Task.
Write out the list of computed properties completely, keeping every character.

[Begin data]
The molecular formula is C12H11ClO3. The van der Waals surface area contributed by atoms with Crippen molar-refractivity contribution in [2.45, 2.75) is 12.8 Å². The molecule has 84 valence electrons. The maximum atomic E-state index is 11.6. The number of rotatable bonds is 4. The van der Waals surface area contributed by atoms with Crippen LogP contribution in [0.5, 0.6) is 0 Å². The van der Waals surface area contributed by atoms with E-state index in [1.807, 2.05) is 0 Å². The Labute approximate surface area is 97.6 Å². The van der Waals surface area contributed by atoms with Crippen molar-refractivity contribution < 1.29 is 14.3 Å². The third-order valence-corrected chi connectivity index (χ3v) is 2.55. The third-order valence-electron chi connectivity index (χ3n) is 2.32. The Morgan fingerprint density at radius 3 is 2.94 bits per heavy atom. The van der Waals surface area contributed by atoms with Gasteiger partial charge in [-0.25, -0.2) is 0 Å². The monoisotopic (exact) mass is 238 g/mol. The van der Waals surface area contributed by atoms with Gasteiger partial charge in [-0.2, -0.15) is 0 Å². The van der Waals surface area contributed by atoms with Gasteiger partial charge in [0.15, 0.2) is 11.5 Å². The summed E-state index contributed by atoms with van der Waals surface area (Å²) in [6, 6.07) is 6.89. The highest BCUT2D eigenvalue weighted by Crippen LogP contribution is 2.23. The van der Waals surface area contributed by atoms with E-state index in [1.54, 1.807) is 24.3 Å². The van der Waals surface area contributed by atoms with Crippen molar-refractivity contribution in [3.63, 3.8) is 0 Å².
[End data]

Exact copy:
The molecular formula is C12H11ClO3. The van der Waals surface area contributed by atoms with Crippen molar-refractivity contribution in [2.45, 2.75) is 12.8 Å². The molecule has 84 valence electrons. The maximum atomic E-state index is 11.6. The number of rotatable bonds is 4. The van der Waals surface area contributed by atoms with Crippen LogP contribution in [0.5, 0.6) is 0 Å². The van der Waals surface area contributed by atoms with E-state index in [1.807, 2.05) is 0 Å². The Labute approximate surface area is 97.6 Å². The van der Waals surface area contributed by atoms with Crippen molar-refractivity contribution < 1.29 is 14.3 Å². The third-order valence-corrected chi connectivity index (χ3v) is 2.55. The third-order valence-electron chi connectivity index (χ3n) is 2.32. The Morgan fingerprint density at radius 3 is 2.94 bits per heavy atom. The van der Waals surface area contributed by atoms with Gasteiger partial charge in [-0.25, -0.2) is 0 Å². The monoisotopic (exact) mass is 238 g/mol. The van der Waals surface area contributed by atoms with Gasteiger partial charge in [-0.2, -0.15) is 0 Å². The van der Waals surface area contributed by atoms with Gasteiger partial charge in [0.15, 0.2) is 11.5 Å². The summed E-state index contributed by atoms with van der Waals surface area (Å²) in [6, 6.07) is 6.89. The highest BCUT2D eigenvalue weighted by Crippen LogP contribution is 2.23. The van der Waals surface area contributed by atoms with E-state index in [1.54, 1.807) is 24.3 Å². The van der Waals surface area contributed by atoms with Crippen molar-refractivity contribution in [3.63, 3.8) is 0 Å².